It’s no secret that the US is facing a serious drought. Nearly 57 percent of the country fell into moderate to extreme drought in July. With that in mind, managing your home water use is more important than ever – especially with more than 30 percent of household water being used outside.
Luckily, the fall is a great time to reassess your lawn and garden to make sure you’re making the most of the water you use in your yard. As the weather cools and plants get ready for winter temperatures, they’ll require less water and a little less maintenance. However, it’s important to know how water will affect your lawn during the fall and to conserve water effectively. Here are a few ways to ensure you do your part to conserve water without sacrificing the health of your lawn.
Reset Your Sprinklers
Over-irrigation is common in the early fall, especially September. The water needs of plants and grass decrease significantly in the fall, so now is the perfect time to reset your sprinklers from their summer schedule. Excessive watering can lead to plant disease by flooding the root system and choking off their oxygen. Try to water before 10 a.m., when temperatures and wind are low, and avoid watering in the evening as the season progresses: cold, damp plants can easily attract fungus.
Prioritize Your Watering Needs
Generally speaking, most lawns will require about an inch of water each week. With the cooler temperatures of fall and increased storms, many homeowners will be able to drastically reduce their watering. However, it’s a good idea to assess your lawn and garden watering needs and determine which plants, if any, need extra attention. Newly planted or young trees and grass will need the most attention, since they are still developing a root system, but your lawn can be surprisingly hardy without much water. It can be tough to watch your lawn turn brown, but it will cope well without the extra irrigation and bounce back quickly in springtime.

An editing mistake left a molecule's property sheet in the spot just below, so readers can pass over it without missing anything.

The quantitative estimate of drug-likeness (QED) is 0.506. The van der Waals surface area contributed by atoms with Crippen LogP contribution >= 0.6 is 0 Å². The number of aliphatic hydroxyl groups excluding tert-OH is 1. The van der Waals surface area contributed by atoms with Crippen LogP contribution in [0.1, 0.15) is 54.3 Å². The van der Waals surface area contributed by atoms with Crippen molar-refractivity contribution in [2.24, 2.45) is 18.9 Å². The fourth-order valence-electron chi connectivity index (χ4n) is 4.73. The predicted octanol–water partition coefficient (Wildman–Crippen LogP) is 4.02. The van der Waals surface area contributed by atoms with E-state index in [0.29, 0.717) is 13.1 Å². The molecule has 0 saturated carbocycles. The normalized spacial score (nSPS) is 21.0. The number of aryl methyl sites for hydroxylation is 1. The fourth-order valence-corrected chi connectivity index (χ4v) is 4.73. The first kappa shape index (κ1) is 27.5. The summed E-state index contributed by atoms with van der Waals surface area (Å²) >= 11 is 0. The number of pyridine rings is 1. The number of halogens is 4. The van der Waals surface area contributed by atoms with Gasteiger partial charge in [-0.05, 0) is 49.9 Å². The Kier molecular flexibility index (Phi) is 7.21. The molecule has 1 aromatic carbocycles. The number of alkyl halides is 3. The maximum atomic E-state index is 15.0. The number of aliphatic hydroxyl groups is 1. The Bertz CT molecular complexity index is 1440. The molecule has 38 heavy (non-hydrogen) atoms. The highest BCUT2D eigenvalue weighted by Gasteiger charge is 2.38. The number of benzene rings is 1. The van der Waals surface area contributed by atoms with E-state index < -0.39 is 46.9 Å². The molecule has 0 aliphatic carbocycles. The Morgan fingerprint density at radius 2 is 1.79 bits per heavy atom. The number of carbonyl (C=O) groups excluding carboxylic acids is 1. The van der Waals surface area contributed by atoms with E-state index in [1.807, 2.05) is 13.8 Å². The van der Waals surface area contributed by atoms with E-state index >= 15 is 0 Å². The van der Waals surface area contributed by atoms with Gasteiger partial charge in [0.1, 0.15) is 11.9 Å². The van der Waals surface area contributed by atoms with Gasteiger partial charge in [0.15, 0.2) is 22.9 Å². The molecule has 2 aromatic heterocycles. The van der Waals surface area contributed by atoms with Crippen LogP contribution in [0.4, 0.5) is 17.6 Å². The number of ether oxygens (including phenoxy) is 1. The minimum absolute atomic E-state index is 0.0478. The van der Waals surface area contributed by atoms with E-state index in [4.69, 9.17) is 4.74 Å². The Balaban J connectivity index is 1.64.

Capture and Recycle Rainwater
Fall brings a lot of seasonal rain, but much of that is lost to runoff and bypasses your yard. You can take advantage of these storms and lower your monthly water usage significantly by directing your gutter downspouts into rain barrels. A 1,000 sq. foot roof will collect more than 400 gallons of water for every inch of rainfall – which should help offset a decent chunk of your outdoor water use.
Mulch Where You Can
Mulch is an effective way to slow evaporation from your soil and helps protect soil and roots from harsh temperatures. Mulching around trees and flower beds will retain soil moisture and protect your more delicate landscaping. Using organic mulch will deliver nutrients to your plants and grass as it decomposes.
Use Water Retaining Gels
Applying a hydrogel soil conditioner to your lawn will help retain a lot of the water you might normally lose to runoff. These gel-like crystals hold up to 400 times their weight in water, which is slowly released directly to your lawn’s root system. These will help you make the most of seasonal storms and allow you to cut back on your weekly watering.
Replace Grass With Drought-Resistant Plants
A 5,000 sq. foot yard (roughly 1/10th of an acre) may need up to 6,000 gallons of water each week to stay green – an expensive and time-consuming task. If you’re willing to do a little bit of work, replacing portions of your lawn with drought-resistant ground cover plants can be a stylish way to conserve a lot of water. Ground covers like sweet woodruff or thyme can add color to your lawn and make it much more drought tolerant. If your front lawn is your pride and joy, consider using ground covers in your backyard to create a peaceful, more water-friendly area for you and your family.